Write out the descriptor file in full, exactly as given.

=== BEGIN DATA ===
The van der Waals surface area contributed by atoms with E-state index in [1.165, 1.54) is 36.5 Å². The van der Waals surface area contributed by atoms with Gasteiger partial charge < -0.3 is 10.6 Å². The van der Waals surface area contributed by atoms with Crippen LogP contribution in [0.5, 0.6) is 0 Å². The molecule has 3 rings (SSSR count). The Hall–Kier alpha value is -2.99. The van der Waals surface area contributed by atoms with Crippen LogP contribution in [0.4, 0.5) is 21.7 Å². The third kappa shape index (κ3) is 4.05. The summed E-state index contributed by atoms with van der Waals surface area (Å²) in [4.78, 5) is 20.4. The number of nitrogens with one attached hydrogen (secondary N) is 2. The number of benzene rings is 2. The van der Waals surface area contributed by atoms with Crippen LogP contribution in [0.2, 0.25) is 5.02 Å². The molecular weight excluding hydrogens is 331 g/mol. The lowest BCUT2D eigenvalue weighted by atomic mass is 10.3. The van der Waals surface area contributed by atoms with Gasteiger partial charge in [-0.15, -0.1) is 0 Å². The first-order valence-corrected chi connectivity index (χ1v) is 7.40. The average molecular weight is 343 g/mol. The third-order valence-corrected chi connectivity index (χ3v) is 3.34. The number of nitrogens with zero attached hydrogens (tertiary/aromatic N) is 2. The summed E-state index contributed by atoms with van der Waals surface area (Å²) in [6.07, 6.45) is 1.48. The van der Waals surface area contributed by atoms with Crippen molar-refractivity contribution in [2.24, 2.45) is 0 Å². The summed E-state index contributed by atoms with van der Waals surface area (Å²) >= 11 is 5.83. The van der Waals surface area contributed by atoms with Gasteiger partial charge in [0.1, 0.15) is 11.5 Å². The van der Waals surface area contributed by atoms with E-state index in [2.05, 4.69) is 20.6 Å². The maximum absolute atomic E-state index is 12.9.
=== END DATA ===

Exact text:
The van der Waals surface area contributed by atoms with E-state index in [1.165, 1.54) is 36.5 Å². The van der Waals surface area contributed by atoms with Gasteiger partial charge < -0.3 is 10.6 Å². The van der Waals surface area contributed by atoms with Crippen LogP contribution in [0.5, 0.6) is 0 Å². The molecule has 3 rings (SSSR count). The Hall–Kier alpha value is -2.99. The van der Waals surface area contributed by atoms with Crippen LogP contribution in [0.4, 0.5) is 21.7 Å². The third kappa shape index (κ3) is 4.05. The summed E-state index contributed by atoms with van der Waals surface area (Å²) in [4.78, 5) is 20.4. The number of nitrogens with one attached hydrogen (secondary N) is 2. The number of benzene rings is 2. The van der Waals surface area contributed by atoms with Crippen LogP contribution in [0.2, 0.25) is 5.02 Å². The molecular weight excluding hydrogens is 331 g/mol. The lowest BCUT2D eigenvalue weighted by atomic mass is 10.3. The van der Waals surface area contributed by atoms with Gasteiger partial charge in [-0.15, -0.1) is 0 Å². The first-order valence-corrected chi connectivity index (χ1v) is 7.40. The average molecular weight is 343 g/mol. The third-order valence-corrected chi connectivity index (χ3v) is 3.34. The number of nitrogens with zero attached hydrogens (tertiary/aromatic N) is 2. The summed E-state index contributed by atoms with van der Waals surface area (Å²) in [6.07, 6.45) is 1.48. The van der Waals surface area contributed by atoms with Crippen molar-refractivity contribution in [2.24, 2.45) is 0 Å². The summed E-state index contributed by atoms with van der Waals surface area (Å²) >= 11 is 5.83. The van der Waals surface area contributed by atoms with Gasteiger partial charge in [0.1, 0.15) is 11.5 Å². The van der Waals surface area contributed by atoms with E-state index in [2.05, 4.69) is 20.6 Å². The maximum absolute atomic E-state index is 12.9.